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In English we used overcoat and coat interchangeably to mean a knee- or mid-thigh-length outer garment with sleeves open in the front. Coat can also mean a jacket, but I think only when modified (sport coat) or in certain phrases ("coat and tie"). Otherwise shorter (waist-length) outerwear would be a jacket, unless knitted wool (a sweater [Brit. jumper] or Cardigan if buttoned in front). If I go into a shop and ask for a coat, it is clear I mean an overcoat. So what is about an agasalho that is different from an overcoat?
To me, the difference between a coat and a jacket is primarily thickness. I would use ‘coat’ for an outer garment that only goes to the waist, as long as it's thick enough. If I really want to be warm, then I'll put a coat on over a jacket, but they're likely to be about the same length. (For what it's worth, I am native to Nebraska.)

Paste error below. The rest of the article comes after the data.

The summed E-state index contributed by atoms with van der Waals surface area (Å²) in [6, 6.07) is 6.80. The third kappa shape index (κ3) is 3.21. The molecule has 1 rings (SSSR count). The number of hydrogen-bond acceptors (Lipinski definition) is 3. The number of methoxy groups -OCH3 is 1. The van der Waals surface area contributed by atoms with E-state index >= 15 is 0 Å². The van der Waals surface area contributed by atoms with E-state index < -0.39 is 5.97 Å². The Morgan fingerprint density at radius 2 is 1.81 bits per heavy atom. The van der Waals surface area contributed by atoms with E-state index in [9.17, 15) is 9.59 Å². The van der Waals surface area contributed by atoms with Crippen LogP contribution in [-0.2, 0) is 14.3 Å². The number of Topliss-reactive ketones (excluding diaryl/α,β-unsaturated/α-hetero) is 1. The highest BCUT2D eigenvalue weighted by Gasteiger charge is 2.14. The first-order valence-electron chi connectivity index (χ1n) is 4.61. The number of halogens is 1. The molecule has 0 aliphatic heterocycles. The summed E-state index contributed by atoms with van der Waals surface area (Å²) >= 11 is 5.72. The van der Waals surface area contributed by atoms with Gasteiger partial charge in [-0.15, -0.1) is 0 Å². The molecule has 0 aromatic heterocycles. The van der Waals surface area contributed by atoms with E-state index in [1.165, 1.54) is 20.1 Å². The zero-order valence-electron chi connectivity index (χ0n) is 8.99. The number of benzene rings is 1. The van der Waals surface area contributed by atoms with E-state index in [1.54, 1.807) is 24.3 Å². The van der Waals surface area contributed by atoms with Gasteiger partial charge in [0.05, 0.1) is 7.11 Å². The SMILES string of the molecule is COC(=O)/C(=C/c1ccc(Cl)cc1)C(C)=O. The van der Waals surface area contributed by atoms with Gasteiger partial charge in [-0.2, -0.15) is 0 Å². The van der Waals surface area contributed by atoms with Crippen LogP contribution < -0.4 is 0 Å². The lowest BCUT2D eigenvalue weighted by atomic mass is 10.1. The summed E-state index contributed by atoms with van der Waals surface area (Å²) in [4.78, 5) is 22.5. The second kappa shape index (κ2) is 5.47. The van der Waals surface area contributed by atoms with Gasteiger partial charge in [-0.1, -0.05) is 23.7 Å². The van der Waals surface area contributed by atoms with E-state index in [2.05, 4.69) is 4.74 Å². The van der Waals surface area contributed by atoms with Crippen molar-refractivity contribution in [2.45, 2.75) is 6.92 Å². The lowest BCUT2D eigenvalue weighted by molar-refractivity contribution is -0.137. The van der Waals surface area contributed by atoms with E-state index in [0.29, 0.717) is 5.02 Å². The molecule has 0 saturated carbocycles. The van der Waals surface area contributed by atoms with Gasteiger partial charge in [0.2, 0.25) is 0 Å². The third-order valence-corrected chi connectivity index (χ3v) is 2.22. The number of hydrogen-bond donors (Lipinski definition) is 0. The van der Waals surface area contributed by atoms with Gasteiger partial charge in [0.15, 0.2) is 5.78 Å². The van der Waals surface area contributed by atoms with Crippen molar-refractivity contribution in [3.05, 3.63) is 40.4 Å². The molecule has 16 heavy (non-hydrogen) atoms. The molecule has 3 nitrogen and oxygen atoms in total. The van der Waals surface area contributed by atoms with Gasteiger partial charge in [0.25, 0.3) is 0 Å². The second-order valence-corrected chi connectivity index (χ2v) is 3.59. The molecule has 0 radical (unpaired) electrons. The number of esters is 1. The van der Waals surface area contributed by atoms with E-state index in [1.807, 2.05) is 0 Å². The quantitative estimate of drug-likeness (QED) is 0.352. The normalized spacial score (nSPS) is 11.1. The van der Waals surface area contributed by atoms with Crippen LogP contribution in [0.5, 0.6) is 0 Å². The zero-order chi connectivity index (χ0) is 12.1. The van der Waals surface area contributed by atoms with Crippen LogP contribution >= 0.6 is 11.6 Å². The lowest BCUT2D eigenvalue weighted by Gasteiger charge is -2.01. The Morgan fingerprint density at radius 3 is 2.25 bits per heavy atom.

Yeah so I guess I could just stick with sweater but on an earlier question I tried out 'cardigan' for agasalho and it said no should be 'hoodie.' So this time I tried 'hoodie,' and it said no. Anyway, I get the difference, thanks for various comments above. If anyone wants to teach me specific words for cardigan or hoodie would be great!
That's very helpful. I guess part of my point is that if Duo accepts or offers the translation "coat" they should accept equally "overcoat" since in English they are basically synonymous. I can't think of one word in English that means any kind of warming clothes, except for "outerwear," which is the formal name of a category of merchandise used in department stores and catalogues, but not in everyday speech. There is also "wrap," which could be a coat, a cape, a shawl, or a stole. But that's only for women and nowadays a bit stilted.